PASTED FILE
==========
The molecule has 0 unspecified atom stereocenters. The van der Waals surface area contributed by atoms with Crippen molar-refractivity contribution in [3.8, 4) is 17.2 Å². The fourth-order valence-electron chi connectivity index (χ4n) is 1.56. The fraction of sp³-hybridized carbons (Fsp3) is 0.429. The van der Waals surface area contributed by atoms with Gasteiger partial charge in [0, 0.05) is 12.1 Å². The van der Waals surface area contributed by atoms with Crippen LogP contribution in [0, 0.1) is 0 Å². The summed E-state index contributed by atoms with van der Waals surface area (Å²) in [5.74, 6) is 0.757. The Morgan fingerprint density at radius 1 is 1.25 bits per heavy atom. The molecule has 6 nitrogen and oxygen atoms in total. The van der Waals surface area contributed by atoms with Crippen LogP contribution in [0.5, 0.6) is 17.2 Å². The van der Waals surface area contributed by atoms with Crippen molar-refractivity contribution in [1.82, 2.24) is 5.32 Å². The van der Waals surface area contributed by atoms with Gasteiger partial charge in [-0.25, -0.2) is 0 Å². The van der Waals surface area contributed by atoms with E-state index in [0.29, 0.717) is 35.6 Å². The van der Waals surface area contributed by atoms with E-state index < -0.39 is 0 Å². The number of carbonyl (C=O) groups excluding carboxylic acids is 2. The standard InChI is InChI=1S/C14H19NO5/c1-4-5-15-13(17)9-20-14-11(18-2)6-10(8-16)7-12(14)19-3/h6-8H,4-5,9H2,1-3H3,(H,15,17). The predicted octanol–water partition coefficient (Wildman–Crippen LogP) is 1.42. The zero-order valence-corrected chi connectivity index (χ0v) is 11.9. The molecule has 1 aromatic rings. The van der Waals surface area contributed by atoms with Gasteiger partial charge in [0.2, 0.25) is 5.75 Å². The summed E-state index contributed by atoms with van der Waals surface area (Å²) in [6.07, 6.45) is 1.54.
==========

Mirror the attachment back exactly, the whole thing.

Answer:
The molecule has 0 unspecified atom stereocenters. The van der Waals surface area contributed by atoms with Crippen molar-refractivity contribution in [3.8, 4) is 17.2 Å². The fourth-order valence-electron chi connectivity index (χ4n) is 1.56. The fraction of sp³-hybridized carbons (Fsp3) is 0.429. The van der Waals surface area contributed by atoms with Gasteiger partial charge in [0, 0.05) is 12.1 Å². The van der Waals surface area contributed by atoms with Crippen LogP contribution in [0, 0.1) is 0 Å². The summed E-state index contributed by atoms with van der Waals surface area (Å²) in [5.74, 6) is 0.757. The Morgan fingerprint density at radius 1 is 1.25 bits per heavy atom. The molecule has 6 nitrogen and oxygen atoms in total. The van der Waals surface area contributed by atoms with Crippen LogP contribution in [0.5, 0.6) is 17.2 Å². The van der Waals surface area contributed by atoms with Crippen molar-refractivity contribution in [1.82, 2.24) is 5.32 Å². The van der Waals surface area contributed by atoms with Gasteiger partial charge in [-0.25, -0.2) is 0 Å². The van der Waals surface area contributed by atoms with E-state index in [0.29, 0.717) is 35.6 Å². The van der Waals surface area contributed by atoms with E-state index < -0.39 is 0 Å². The number of carbonyl (C=O) groups excluding carboxylic acids is 2. The standard InChI is InChI=1S/C14H19NO5/c1-4-5-15-13(17)9-20-14-11(18-2)6-10(8-16)7-12(14)19-3/h6-8H,4-5,9H2,1-3H3,(H,15,17). The predicted octanol–water partition coefficient (Wildman–Crippen LogP) is 1.42. The zero-order valence-corrected chi connectivity index (χ0v) is 11.9. The molecule has 1 aromatic rings. The van der Waals surface area contributed by atoms with Gasteiger partial charge in [0.2, 0.25) is 5.75 Å². The summed E-state index contributed by atoms with van der Waals surface area (Å²) in [6.07, 6.45) is 1.54.